Clare County Council is to commence emergency flood defence works along the County Clare coastline near Quilty over fears that up to 15 homes could experience flooding.
Recent storms caused significant coastal erosion at Cloughaninchy leaving private residential properties exposed to flooding by sea water.
The local authority is investing 50,000 euro, which it says it will seek to recoup from any future funding allocation from Government, to install approximately one thousand 1-tonne bags of rock and sand as an interim flood defence barrier.
Cloughaninchy is already the subject of a funding application submitted to Government by Clare County Council. The local authority is seeking €2,581,250 to undertake permanent coastal protection works over a 800 metre stretch of coastline as well as repairs to a road, sewage pumping station and bridge, all damaged by recent flooding.
Mayor of Clare Cllr. Joe Arkins commented: "In recent days Clare County Council has met with residents at Cloughaninchy to discuss ways of addressing the very real threat of flooding posed to a number of residential properties. I want to praise the Chairman of the residents group, Michael Neenan for his pragmatic approach and to acknowledge the support of my fellow elected members in ensuring these works will now proceed."
Clare County Manager, Tom Coughlan says he has informed the Department of the Environment of the local authority's plans to proceed with emergency flood defence works.
In a letter to Sean Hogan, who is National Director for Fire and Emergency Management at the Department of the Environment, Mr. Coughlan stated: "The Council has undertaken a survey of the levels of coastline and it appears that the level of the high tides which are due in early February may exceed the height of the shoreline which has been reduced as a consequence of the storms. Such an occurrence, without the benefit of interim defence works, would probably result in flooding of private residential properties which have already suffered flooding earlier this month."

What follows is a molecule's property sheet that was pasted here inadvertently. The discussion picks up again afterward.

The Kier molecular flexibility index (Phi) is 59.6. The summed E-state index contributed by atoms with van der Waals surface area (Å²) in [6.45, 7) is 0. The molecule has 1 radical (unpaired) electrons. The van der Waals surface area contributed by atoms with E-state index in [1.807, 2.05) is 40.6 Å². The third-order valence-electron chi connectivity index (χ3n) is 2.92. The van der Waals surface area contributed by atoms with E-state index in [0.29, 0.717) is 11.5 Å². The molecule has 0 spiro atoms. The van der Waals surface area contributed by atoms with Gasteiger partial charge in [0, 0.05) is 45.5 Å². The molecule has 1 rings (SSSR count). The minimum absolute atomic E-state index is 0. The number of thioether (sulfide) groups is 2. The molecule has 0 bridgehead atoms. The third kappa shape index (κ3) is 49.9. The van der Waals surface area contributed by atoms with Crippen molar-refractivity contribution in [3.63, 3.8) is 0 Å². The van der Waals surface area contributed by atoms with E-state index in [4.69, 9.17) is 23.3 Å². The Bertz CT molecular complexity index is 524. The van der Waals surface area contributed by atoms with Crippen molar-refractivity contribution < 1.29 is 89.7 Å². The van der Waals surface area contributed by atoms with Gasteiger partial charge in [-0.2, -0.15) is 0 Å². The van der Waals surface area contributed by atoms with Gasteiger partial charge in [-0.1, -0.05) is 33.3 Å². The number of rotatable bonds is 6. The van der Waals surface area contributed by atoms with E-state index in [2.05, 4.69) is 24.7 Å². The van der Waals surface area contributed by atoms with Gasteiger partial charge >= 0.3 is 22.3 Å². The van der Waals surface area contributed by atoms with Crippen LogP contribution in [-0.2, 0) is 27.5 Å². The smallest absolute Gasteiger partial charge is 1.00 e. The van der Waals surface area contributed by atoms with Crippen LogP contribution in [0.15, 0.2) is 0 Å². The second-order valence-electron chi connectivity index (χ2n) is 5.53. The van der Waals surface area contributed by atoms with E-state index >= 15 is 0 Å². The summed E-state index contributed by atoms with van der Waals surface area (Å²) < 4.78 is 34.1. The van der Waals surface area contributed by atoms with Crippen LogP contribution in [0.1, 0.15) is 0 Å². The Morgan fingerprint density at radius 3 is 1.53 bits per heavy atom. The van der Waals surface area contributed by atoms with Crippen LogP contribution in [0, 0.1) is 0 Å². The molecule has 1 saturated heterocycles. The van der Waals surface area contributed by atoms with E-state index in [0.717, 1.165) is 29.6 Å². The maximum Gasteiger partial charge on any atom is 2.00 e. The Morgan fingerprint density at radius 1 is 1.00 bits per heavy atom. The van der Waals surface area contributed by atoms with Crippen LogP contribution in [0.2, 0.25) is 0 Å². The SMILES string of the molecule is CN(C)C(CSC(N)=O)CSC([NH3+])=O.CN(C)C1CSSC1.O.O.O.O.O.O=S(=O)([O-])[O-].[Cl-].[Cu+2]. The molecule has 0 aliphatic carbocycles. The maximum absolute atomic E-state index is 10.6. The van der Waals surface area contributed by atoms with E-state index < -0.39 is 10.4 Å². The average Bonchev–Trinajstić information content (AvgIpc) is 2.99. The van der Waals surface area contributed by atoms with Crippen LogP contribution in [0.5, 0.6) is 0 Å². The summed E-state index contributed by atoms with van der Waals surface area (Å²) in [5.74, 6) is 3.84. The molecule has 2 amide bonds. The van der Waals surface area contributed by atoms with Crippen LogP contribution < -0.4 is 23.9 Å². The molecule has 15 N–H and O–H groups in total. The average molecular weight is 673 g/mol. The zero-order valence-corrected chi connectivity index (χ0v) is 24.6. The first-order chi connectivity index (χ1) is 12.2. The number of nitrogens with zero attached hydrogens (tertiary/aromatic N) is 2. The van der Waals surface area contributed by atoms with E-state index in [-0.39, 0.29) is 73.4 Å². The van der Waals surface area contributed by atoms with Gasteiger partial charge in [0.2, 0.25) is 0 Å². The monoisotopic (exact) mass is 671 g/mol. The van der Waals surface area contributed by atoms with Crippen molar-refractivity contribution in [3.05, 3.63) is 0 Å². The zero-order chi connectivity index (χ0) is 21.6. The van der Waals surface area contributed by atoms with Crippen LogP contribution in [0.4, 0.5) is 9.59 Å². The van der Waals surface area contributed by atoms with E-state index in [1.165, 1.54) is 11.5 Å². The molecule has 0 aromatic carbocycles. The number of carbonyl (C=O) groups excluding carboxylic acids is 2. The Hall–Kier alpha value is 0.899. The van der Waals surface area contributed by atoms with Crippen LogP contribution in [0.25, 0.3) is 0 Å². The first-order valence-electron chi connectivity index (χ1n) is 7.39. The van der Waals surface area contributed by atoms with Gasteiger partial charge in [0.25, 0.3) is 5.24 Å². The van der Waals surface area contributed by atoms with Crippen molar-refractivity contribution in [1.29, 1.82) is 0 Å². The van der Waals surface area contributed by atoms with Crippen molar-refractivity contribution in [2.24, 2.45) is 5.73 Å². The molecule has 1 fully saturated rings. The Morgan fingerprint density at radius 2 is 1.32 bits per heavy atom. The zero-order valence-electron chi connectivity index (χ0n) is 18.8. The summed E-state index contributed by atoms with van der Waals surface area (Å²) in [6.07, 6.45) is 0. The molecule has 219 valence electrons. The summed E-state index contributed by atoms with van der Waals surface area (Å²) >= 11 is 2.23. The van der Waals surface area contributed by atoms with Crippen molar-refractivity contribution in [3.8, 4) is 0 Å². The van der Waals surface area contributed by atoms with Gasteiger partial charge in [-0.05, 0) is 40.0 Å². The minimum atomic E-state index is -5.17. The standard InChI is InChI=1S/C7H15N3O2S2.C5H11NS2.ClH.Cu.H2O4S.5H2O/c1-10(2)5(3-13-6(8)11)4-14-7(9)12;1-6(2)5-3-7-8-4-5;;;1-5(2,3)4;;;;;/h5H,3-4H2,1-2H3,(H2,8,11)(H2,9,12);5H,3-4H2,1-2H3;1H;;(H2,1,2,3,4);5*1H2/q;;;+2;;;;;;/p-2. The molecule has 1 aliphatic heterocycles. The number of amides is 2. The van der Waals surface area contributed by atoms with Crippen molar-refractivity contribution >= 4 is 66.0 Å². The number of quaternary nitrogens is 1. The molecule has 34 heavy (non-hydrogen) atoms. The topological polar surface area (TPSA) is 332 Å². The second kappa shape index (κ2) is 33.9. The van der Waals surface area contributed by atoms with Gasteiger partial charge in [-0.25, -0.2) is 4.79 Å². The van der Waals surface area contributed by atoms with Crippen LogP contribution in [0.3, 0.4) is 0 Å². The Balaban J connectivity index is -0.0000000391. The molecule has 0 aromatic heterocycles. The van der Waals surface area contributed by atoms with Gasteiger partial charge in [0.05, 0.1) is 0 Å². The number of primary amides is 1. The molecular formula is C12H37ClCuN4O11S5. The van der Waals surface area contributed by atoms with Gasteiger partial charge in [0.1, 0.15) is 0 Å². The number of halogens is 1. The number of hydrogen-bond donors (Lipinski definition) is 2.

He continued: "The only apparent possible defence to this undesirable flooding event is the construction of coastal protection over a length of approximately 800 metres. It is not possible, for a number of reasons, to construct a permanent protection of rock armour at this time. However, in order to attempt to provide an interim defence, Clare County Council is proceeding with the construction of a temporary barrier of bags of material and other works along the shoreline. This temporary barrier will be constructed on the private properties along the shore and an agreement has been entered into between the landowners and the Council to facilitate the necessary works."
"Clare County Council has not made financial provision for this emergency work which may cost in excess of €50,000 – however, we have no option but to make every effort to safeguard the properties at Cloughaninchy," concluded Mr. Coughlan